Something I thought was really important coming in as president of the chapter, but was a bit hesitant to enforce considering this had not been done before, was to assign team leads to set quarterly SMART goals so they could measure success by the end of each quarter, instead of by the end of the year. By setting SMART goals that were reviewed during each board meeting, teams have been held accountable to achieve them. Having quarterly goals has not only helped the teams work towards a shared vision, but it has also helped them gain a sense of accomplishment.
Lesson 7: Don’t procrastinate difficult conversations
One can say that procrastination and difficult conversations go hand in hand, like peanut and jelly. It’s never easy to take the time out of a busy schedule to confront others, especially individuals that have no trouble leaving an unpaid volunteer position as soon as they don’t like what they hear. As a leader of a non-profit organization this is one of the most challenging, if not the most challenging issue you will come across. On one hand, you need to keep your volunteers, as good volunteers don’t grow on trees. And on the other hand you can’t refrain from having difficult conversations, as we all know not addressing issues in a timely manner causes more harm than good. Moral of the story: Don’t procrastinate difficult conversations. Problems tend to get bigger the longer you wait and you’re more likely to lose your volunteer and fail reaching a solution at a later time.
Lesson 8: Even a small token of appreciation goes a long way
Most non-profit organizations don’t have the funds to spend on expensive holiday gifts or extravagant company gatherings for their volunteers, but even a small token of appreciation goes a long way. I like to extend awards to volunteers, named the month’s “Marketing Rockstar,” who have gone above and beyond to do something good for the chapter. This effort gives me an opportunity to thank volunteers for all of their hard work and it also helps people feel encouraged to continue to strive for the chapter.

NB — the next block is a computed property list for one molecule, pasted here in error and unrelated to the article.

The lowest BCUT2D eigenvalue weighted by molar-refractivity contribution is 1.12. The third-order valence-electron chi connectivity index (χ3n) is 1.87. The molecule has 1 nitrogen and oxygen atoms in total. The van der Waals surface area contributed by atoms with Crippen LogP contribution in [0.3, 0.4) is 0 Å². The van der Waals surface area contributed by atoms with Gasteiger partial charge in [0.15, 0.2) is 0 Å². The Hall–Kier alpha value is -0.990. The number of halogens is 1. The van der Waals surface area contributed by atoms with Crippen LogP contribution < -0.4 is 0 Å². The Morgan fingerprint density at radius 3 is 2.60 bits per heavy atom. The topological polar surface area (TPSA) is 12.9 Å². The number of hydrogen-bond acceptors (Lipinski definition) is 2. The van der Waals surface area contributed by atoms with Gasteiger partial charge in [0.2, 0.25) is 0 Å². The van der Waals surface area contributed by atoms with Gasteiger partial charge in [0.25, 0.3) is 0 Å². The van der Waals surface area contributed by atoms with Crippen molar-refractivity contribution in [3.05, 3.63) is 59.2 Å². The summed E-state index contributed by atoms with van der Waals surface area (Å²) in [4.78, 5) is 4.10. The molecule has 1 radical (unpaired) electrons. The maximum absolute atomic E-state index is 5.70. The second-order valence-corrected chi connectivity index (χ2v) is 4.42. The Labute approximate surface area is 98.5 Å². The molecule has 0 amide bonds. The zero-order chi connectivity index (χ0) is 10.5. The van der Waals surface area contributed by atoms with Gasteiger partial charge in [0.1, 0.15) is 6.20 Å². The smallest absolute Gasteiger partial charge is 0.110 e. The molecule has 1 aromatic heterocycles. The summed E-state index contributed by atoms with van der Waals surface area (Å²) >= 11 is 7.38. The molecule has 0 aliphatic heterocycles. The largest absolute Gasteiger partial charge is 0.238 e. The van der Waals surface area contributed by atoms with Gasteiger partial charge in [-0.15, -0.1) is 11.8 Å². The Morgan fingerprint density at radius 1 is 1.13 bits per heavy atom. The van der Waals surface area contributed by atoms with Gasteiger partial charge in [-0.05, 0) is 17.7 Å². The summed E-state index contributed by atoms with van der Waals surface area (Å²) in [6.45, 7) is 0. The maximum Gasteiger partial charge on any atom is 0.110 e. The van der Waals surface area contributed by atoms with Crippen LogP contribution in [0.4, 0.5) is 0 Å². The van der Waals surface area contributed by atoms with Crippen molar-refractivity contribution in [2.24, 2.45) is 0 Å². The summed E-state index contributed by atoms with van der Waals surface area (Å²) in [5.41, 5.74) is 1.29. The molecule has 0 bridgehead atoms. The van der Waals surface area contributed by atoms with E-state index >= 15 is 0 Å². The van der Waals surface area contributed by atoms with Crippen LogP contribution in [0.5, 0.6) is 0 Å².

Lesson 9: Team leaders don’t grow on trees
It takes a special person to lead a team, so when you see one, encourage that person to step up to become a team lead. If you’re able to recognize or even promote these leaders, they feel empowered to grow their teams.
Lesson 10: Listen and learn
With so many different opinions at board meetings, it can be challenging to take the time to listen to what is being said and digest all the information before adding your own thoughts and opinions. Oftentimes, you speak too soon and things can easily get misinterpreted leaving less time to discuss other important agenda items. What has been helpful for me is to take notes and say that you can continue discussing the topic online. That will leave you time to digest the information and address the topic in a calm and better informed manner.
Lesson 11: Celebrate diversity
Make sure you have a diverse board of directors in terms of gender, age, skills, experience and background. Building a board that meets these criteria have proven to be how our chapter has had the best ideas come to life, as well as changes things up once in a while. There’s nothing more exciting than being able to learn from a diverse group of people that is working towards the same mission as you.
Lesson 12: Culture is more important than Robert’s Rules of Order
Yes, you want to have an efficient board meeting, but what good is having an efficient board meeting if all it does is remind your team members of work? Board culture is as important as the topics discussed during the meeting. Keep board meetings light and fun so volunteers feel like they are among a group of friends they enjoy.
These are twelve powerful lessons I learned leading the AMA SF. The question is, are you interested in joining the Board or becoming part of our volunteer organization? If so, please contact firstname.lastname@example.org.